Halloween comes from the holiday All Hallow’s Eve, which originates from the ancient Celtic festival, “Samhain.” Of Gaelic culture, the festival celebrates the end of the harvest season. The pagan event means it’s time to prepare for winter, getting all food stocks together. Pagans believe October 31st is the one night of the year where the boundary between the dead and the living remains at its weakest. Therefore, spirits could wander the earth and raise havoc. The tradition of wearing masks and bonfires stems from pagans warding off such ghosts.
Celebrating Halloween for its 32nd year, Poplar Grove Plantation will continue their own ritual of celebration October 11th through the 13th, and 18th through the 20th. A nonprofit organization, whose main revenue comes from house tours or school groups (no state or federal funding), Poplar Grove’s Halloween Festival is one of their main fund-raising events throughout the year. Funds earned here help keep the plantation open, maintained and free to the public.
Much like previous years, the festival will welcome its attendees with a haunted barn and hayrides, a kid’s fun house, tarot card readings, as well as palm readings by Madame Sloopenstein, costume contests, carnival games, rock-climbing walls and a bungee jump. As well, pony and camel rides, gem-mining and a small train ride can be enjoyed among the many food vendors that will be on site.
“Last year, over six nights, we had around 5,000 visitors come through our grounds,” Caroline Lewis, executive director of Poplar Grove Plantation, says. “At its inception, we had close to 500 attendees. Some of the best costumes we’ve seen thus far have been a Sun-Maid raisin, a Shell gas pump and entire families dressed as super heroes.”
Costume contests will take place for both humans and their furry friends. The “Dandiest Dog Costume Contest” takes place on October 12th at 4 p.m. (registration at 3 p.m.), and cats are welcome, too. The biped contest takes place on October 19th at 7 p.m. (registration at 6 p.m.). Six different categories, from babies up to 18 and over, can be entered, with first place for each category winning a $50 gift certificate to Spirit Halloween and a hand-forged medal from Poplar Grove’s resident blacksmith. Prizes exist for second and third, as well.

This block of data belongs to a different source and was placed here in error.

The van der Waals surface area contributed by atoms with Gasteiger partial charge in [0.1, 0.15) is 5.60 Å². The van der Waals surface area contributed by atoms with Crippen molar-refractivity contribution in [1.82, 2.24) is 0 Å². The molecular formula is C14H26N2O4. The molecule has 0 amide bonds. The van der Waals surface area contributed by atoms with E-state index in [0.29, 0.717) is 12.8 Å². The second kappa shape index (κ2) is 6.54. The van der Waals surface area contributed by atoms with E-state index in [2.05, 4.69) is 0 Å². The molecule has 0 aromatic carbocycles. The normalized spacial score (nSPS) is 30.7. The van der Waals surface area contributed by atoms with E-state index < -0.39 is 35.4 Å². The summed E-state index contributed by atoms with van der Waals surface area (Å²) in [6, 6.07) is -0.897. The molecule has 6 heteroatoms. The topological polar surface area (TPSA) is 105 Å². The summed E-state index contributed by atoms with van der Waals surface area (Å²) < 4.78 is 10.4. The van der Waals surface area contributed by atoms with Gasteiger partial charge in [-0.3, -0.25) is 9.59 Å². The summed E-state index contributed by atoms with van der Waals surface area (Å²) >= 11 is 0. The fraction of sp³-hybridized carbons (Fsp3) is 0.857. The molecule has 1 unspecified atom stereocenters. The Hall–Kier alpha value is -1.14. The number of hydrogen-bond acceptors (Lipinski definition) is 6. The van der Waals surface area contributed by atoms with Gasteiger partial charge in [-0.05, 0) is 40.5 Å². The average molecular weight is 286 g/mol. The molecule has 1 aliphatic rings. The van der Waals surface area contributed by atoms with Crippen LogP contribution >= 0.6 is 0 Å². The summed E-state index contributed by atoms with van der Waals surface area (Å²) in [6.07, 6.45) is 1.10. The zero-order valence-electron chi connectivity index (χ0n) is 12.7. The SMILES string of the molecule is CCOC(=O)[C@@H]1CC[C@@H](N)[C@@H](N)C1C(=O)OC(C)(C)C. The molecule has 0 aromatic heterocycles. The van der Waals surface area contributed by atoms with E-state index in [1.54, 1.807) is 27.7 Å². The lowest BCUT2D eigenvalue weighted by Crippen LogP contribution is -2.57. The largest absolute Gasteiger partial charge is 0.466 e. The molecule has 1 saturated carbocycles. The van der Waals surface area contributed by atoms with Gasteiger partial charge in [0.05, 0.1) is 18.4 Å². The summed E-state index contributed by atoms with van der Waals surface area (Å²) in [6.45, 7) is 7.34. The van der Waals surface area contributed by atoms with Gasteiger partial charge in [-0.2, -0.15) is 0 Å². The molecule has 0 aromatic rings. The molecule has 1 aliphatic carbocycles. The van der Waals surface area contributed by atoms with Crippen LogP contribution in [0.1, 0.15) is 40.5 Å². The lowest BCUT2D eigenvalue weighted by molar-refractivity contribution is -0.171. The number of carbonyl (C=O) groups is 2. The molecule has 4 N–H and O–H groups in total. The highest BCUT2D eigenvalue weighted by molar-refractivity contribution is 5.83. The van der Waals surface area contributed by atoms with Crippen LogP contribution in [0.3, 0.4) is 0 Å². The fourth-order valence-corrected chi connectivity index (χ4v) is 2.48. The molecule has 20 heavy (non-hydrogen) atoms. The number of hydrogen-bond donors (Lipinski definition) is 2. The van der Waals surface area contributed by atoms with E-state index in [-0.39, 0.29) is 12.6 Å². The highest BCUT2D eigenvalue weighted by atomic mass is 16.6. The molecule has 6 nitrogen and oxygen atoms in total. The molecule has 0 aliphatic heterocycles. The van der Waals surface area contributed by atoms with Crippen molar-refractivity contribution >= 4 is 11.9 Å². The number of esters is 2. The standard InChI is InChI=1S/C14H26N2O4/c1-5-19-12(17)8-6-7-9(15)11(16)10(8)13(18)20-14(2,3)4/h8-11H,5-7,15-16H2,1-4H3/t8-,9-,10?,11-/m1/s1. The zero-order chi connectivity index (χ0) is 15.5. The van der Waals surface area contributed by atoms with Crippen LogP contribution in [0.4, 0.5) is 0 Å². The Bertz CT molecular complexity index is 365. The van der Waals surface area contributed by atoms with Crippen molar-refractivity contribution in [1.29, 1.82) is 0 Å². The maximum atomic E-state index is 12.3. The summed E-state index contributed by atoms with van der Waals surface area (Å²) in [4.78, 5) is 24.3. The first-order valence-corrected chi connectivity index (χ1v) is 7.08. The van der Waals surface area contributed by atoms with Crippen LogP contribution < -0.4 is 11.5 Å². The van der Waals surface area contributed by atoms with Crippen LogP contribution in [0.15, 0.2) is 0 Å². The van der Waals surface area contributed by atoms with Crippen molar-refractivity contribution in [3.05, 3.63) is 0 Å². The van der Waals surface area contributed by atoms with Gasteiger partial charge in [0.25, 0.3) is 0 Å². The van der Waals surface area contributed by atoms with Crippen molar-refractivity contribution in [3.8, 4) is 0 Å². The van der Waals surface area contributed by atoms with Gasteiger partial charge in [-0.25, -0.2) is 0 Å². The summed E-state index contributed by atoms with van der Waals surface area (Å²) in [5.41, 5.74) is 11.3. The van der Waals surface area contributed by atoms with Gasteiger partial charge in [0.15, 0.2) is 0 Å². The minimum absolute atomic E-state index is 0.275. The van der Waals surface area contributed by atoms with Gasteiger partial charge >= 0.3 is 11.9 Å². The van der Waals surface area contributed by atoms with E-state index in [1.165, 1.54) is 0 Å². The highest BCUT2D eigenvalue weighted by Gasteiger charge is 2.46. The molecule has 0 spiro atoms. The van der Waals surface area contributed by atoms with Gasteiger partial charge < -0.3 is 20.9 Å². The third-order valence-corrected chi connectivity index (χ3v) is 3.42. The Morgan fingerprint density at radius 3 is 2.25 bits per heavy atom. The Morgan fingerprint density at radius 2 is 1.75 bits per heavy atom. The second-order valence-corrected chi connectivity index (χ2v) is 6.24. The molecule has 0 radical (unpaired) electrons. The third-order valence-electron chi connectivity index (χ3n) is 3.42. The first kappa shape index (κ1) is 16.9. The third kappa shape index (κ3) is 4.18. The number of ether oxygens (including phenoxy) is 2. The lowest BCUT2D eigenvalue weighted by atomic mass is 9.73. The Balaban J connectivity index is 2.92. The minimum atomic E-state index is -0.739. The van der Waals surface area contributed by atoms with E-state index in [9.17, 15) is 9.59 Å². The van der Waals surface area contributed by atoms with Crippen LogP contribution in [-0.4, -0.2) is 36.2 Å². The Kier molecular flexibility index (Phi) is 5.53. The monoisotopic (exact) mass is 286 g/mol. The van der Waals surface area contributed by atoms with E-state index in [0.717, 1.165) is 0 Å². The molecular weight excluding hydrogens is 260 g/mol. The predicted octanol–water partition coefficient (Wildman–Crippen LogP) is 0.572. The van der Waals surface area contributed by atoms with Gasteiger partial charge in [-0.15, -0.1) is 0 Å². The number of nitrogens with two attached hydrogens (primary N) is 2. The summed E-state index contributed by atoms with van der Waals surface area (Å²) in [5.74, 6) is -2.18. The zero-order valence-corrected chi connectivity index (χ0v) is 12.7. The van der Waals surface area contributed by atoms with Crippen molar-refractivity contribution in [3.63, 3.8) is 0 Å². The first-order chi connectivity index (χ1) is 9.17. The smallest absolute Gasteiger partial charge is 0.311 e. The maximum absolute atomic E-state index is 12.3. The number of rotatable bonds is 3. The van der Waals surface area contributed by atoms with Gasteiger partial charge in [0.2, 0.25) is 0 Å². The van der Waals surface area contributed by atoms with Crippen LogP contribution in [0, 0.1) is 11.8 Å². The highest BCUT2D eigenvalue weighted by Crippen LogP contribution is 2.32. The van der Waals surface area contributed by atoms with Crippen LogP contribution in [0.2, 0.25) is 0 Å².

The students of the Topsail High School Drama Department are assigned a curriculum-centered project, and every year they create the script, and stage the haunted hayride and barn as part of their fund-raising efforts. Monies raised support the arts in the public schools. This year they researched Victorian wakes and mourning practices.
“The Drama Department has created Terror Town, 15 scenes of horror along the trail ride to include a saw mill, a barber shop, and the wheel of misfortune,” Lewis lists. “The Haunted Hayride has evolved scene by scene, year by year. Each year, the students and everyone involved have gotten more ambitious based upon the feedback from our visitors.”
Creating such an event takes a lot of helping hands and Poplar Grove has been fortunate to have so many people and groups involved to continue in their success for this event. The Poplar Grove staff, Topsail High School students, their parents and volunteers have worked on this project, putting the pieces together.
“The effort this year is being led by our director of community programs, BJ Ryan,” Lewis states. “Without her leadership, this event would not be as well coordinated!”
Tots are welcome to the festivities, too, without the worry of too much fear. Day time rides will be more kid-friendly and won’t have actors. As well, less scares exist in the Goblins and Games Fun House. But for those who wish to put hair-raising to the test, all sorts of excitement will arise.
“We are opening the Manor House up for haunted tours for the first time in over 25 years,” Lewis adds, “to not only show off our renovations but for visitors to experience the Manor House under the dark shadowy night of All Hallow’s Eve. The drama students were fearful of awakening the real dead here on the property so they refused to have a séance scene in the house!”
Though entry is free, there is admission for the haunted hayride and Manor House. Individual tickets run $10 each. This year a combination ticket will be available for both experiences for only $15. Other activities are priced separately by the vendor. Donations are always appreciated; the fire department will be on hand for parking and accepting donations as well.
Poplar Grove Halloween Festival
October 11-13 and 18-20, Fri., 6-11 p.m.; Sat., 2-11 p.m.; Sun., 2-9 p.m.
Events priced individually. Dandiest Dog Costume Contest, 10/12; Biped Costume Contest, 10/19.
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